From Resistance to Acceptance and Resilience….


At the root of all resistance is suffering. From the yoga perspective, suffering is caused by various afflictions of the mind known as kleshas.

There are two distinct kleshas that make up resistance: raga (attachment) and dvesha (aversion). Raga (sometimes spelled raaga) is characterized by craving, clinging and greed; a kind of grabby, anxious energy that pulls us away from life as it is. On the other hand, dvesha is the tendency to lean away from things or bury our heads in the sand, anything to avoid a direct experience of what is happening right now.The constant tug-of-war against the present moment keeps us almost continually uncomfortable in our own skin.

Of course, resistance can sometimes be useful. From an evolutionary perspective, it is a large part of what has allowed us to survive in the face of danger and uncertainty. However, if we allow resistance to drive our decisions and behaviors without awareness, it’s all too easy to become agitated, restless and ill at ease.

When our actions are guided by idealized notions of how things should be, we become separated from a real and direct engagement with life, exactly as it is. Both attachment and aversion tend to color our perceptions, making things appear worse than they really are. As such, it becomes impossible to enjoy our mind’s natural equanimity.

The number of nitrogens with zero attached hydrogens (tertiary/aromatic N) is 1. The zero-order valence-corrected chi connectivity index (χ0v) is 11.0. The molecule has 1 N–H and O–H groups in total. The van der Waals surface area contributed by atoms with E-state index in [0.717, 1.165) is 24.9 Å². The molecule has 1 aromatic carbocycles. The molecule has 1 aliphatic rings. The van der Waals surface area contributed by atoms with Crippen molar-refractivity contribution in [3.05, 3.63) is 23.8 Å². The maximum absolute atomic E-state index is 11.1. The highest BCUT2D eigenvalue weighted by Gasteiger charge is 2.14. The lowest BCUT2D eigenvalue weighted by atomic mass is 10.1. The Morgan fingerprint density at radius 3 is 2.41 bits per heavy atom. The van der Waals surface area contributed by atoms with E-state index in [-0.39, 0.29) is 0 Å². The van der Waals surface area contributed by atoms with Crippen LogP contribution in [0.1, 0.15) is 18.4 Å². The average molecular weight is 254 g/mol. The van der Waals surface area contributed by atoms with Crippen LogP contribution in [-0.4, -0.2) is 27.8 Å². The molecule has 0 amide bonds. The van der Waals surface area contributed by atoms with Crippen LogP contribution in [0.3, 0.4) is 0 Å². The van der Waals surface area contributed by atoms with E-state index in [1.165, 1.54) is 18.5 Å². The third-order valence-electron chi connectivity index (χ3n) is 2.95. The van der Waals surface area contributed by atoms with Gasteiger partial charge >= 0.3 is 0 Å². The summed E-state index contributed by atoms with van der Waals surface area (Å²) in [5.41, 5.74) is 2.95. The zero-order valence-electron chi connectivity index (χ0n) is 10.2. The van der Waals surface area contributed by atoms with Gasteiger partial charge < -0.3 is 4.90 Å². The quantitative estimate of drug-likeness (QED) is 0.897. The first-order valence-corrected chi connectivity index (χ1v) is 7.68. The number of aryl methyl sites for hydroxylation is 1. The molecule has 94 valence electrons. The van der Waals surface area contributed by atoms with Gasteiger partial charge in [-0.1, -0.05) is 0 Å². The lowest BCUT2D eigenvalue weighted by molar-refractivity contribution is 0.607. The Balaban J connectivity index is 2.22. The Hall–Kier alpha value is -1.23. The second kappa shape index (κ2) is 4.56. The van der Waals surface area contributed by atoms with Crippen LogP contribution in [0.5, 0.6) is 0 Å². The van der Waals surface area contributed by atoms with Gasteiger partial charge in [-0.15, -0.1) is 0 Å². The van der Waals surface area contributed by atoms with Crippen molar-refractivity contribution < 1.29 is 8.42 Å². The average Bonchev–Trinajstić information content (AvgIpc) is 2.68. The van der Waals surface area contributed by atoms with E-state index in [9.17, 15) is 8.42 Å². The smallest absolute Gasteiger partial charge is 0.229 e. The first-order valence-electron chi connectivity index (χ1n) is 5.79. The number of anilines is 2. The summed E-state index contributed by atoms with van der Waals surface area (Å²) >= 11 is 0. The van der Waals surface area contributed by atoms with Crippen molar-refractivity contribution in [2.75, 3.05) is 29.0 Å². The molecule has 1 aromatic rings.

Whilst more resistance ultimately leads to more suffering, actively choosing a path of less resistance builds tolerance.

If we can learn to be present with our emotions and sensations rather than trying to escape them or change them into something else, we have an opportunity for growth. We develop a capacity to push our boundaries that little bit further.

In transforming resistance, a mindful and non-reactive approach is key.

Simply tracking sensations can help us to see that resistance often shows up as an embodied, physical “squirmy” feeling. Notice how each part of your body is feeling and try to determine where there are areas of tension or tightness – perhaps at your jaw, your chest or your belly. Instead of judging what comes up, open yourself to simply experiencing it. Get intimate with it. Remember – it’s not about making it go away. Instead of always analyzing and critiquing what you find, approach yourself with a childlike sense of curiosity.

More often than not, the simple act of observing and accepting the presence of resistance is enough to make it evaporate. After all, it is as transient as everything in life. Realizing how quickly it comes and goes can turn down the volume of suffering in itself.

When we learn to accept rather than resist the present moment, life becomes more fluid, more malleable, and we gain a greater tolerance for change.

Excerpt taken from

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